Toward the end of the meeting I started scratching my inner wrist.  It was just a bit irritated and I was mindlessly rubbing it to sooth the itch.  I thought I might be feeling bumps, so I quietly hoped it wasn’t some type of rash forming and we ended the meeting shortly thereafter.  In the car I started scratching furiously, turned on the light and took a good look at my wrist.  I then realized that the itch was isolated to my “Thank You” tattoo.  In fact, the letters – the large T Y specifically – were slightly swollen and puffy so you could feel the outline of the letters if you rubbed your fingers against it. 


HOW CRAZY IS THAT?   I was in complete awe over it.  His name - right there in front of me.  I have never received a more obvious and miraculous sign from my boy than this.  It has NEVER happened before, my tattoo never bothered me for a second and I’ve had it for almost 3 years.  The slight swelling went away soon afterward.  It didn’t cause any discomfort… he just needed to get my attention and let me know that he is with me.   

You just have to believe there is something so much bigger than this life.  And whatever it is, it is pretty amazing.  


Thursday, June 2, 2016

Mourning the Baby Girl I'll Never Have

I was 31 years old when I got pregnant with my first.  What excitement ensued!  I remember checking the baby tracker almost daily to see what was new with the baby that day.  I cheated by reading what to expect in weeks ahead, and I bragged to my husband when he reached the size of a kumquat.  I was obsessed with knowing the gender, even though in my heart I was absolutely certain it was a girl.  I checked with the Chinese baby calendar online to determine the sex, and on my first try I landed on a blue square.

I immediately reassured myself.  First of all, this is a silly, meaningless, non-scientific calculator.  Second, I’m not 100% sure about the month I conceived.  It was during a New Year’s eve getaway so maybe it was December instead of January… Let me try that. 

Pink square.  Relief.

I grew up babysitting so I could make extra cash in my High School days.  In fact, I started when I was 11 years old.  Obviously things were different back then – I was still afraid of the dark but I would happily watch your kids on a Saturday night for $5 an hour, and parents trusted me - no questions asked.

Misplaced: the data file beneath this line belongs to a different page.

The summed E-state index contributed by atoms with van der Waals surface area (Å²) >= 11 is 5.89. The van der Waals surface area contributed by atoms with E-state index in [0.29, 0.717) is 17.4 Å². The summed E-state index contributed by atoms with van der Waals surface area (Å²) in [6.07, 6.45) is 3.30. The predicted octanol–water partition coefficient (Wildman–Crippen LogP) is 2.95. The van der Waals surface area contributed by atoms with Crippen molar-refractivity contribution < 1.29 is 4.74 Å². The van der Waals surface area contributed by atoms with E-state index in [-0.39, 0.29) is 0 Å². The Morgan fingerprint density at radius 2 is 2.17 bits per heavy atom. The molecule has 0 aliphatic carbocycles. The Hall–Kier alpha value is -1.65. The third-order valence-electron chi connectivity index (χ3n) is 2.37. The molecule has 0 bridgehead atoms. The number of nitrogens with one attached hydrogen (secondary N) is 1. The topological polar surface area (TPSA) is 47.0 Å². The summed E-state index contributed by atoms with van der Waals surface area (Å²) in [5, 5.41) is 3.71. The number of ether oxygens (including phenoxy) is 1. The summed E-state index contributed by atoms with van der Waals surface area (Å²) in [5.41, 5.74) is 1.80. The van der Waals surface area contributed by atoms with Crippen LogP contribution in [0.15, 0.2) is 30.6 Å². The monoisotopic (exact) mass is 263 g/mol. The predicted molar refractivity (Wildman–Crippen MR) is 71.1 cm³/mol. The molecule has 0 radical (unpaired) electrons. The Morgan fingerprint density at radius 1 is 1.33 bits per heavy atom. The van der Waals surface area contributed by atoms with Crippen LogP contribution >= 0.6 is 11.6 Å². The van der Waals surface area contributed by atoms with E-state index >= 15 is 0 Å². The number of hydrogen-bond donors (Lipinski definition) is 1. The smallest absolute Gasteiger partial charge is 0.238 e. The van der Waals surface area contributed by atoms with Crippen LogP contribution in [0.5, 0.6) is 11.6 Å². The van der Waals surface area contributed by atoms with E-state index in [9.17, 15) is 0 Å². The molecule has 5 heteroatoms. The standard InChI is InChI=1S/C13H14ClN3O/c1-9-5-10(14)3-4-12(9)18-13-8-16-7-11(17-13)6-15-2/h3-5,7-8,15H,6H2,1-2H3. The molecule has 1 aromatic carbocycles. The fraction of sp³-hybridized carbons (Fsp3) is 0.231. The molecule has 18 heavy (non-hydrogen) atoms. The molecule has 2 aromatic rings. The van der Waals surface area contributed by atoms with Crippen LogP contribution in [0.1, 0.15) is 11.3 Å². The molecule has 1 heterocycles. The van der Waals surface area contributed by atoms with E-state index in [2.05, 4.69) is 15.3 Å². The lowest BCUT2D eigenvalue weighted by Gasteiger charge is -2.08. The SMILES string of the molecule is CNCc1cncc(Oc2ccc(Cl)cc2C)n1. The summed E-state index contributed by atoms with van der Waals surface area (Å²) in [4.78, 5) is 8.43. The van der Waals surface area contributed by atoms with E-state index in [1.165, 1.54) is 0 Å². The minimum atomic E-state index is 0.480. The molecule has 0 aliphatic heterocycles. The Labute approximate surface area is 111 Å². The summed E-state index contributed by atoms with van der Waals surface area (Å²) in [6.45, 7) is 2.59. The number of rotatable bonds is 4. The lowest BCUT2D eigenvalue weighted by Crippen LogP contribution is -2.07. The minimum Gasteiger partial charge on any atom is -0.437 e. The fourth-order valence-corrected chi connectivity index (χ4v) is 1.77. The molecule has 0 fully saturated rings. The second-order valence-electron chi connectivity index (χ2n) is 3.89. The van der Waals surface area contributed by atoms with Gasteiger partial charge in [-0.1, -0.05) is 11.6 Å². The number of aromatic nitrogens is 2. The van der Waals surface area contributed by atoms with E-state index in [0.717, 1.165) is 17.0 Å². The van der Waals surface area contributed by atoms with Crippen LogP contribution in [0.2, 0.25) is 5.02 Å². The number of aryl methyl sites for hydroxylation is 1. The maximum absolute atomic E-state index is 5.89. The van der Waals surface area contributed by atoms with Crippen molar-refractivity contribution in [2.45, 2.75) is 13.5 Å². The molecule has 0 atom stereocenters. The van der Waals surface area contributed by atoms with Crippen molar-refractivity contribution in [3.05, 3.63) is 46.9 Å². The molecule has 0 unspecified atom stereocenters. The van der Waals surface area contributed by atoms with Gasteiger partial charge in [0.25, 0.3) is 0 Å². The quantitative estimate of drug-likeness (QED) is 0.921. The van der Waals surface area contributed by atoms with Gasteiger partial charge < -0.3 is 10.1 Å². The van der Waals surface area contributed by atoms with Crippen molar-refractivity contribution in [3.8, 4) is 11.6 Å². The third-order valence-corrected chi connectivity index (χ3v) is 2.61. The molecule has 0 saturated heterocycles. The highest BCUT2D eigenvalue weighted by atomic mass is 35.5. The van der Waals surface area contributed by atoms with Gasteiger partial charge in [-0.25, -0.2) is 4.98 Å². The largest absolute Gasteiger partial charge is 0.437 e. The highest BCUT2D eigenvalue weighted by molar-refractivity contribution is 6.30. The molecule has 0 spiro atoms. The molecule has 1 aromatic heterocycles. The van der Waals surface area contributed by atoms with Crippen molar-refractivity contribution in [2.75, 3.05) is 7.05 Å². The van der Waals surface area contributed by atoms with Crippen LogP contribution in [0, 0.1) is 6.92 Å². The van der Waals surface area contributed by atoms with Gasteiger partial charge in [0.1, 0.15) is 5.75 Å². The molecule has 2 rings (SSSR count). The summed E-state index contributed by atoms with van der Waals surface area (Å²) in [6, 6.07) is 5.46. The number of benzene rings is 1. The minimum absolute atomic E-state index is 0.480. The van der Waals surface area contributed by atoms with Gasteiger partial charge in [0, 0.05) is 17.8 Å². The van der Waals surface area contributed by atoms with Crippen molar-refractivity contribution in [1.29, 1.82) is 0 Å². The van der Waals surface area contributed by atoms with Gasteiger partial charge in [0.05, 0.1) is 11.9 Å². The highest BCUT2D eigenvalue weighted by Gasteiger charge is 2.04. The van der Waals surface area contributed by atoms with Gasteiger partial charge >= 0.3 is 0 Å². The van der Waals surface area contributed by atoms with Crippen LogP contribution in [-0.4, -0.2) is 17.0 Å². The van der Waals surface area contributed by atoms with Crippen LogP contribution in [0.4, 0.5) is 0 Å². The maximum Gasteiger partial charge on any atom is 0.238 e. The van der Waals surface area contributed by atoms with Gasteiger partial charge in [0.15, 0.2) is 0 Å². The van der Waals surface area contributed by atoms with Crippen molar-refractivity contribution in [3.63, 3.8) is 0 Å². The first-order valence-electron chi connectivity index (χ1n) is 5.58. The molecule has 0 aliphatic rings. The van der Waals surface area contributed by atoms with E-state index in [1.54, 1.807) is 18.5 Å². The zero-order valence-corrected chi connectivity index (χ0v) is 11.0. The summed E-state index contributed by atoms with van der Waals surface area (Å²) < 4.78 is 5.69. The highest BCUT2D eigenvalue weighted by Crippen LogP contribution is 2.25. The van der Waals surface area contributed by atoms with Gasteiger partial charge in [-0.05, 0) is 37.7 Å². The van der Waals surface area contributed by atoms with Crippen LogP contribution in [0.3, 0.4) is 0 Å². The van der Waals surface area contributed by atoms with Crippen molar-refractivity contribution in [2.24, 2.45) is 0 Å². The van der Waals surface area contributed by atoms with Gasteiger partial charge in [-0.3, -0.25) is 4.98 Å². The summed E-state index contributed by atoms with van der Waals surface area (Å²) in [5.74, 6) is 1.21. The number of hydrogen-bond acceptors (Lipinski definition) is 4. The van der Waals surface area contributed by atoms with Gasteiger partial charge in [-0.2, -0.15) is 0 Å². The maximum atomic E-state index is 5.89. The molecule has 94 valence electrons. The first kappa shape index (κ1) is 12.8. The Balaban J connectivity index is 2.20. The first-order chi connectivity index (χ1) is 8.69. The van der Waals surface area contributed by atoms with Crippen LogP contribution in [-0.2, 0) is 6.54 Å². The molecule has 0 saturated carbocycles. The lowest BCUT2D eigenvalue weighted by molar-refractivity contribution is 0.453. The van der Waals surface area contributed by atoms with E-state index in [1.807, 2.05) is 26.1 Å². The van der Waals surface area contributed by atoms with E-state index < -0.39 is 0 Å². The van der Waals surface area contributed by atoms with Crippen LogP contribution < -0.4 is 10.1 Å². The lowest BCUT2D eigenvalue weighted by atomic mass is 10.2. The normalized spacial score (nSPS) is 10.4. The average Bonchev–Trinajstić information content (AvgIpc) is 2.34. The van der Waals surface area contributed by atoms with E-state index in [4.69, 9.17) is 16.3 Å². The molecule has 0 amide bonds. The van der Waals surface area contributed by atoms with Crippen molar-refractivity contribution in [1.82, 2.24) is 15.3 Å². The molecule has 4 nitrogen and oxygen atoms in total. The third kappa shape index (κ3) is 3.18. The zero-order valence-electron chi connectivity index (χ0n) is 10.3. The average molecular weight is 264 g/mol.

Both families I worked for on a regular basis happened to have two girls. We enjoyed braiding hair and watering the dandelions outside before playing My Little Pony at bedtime.  In my senior year, however, a new family moved around the corner who had two young boys.  Little did I know what I was in for when I was hired for that particular gig. 

Never in my career did I have to watch Teenage Mutant Ninja Turtles and peel wild boys from my body as they pounced on me over and over again.  I think if you saw my face during my first day at the job, you might have described it somewhere between shock, fear and a bit of disgust. Thankfully I was off to college shortly thereafter and never looked back. 

So when it finally came time for my sonogram, I was already bursting with joy over the expected words “it’s a girl” before they were even spoken.  When the sonogram technician instead pointed out the opposite, my heart sank just a bit.  Surely she’s mistaken?  I recovered quickly and realized how incredibly happy I was regardless, but I was totally surprised and caught off-guard nonetheless. 

We named him Ty and he was the love of my life from the moment he was born.  I remember watching him with pure wonder and awe.  “Boys are crazy!” I would say to myself with a smile.  Instead of watching TV, he was throwing his toys at the screen.  Instead of playing with his learning cube he was trying to smash it into pieces with his toy tools.  He zipped up the ladder and down the high slide at the playground before I could stop him, and he couldn’t even talk yet!

It was around that time I went in for the second baby sonogram.  THIS TIME, it was a girl for sure.  

Wrong again.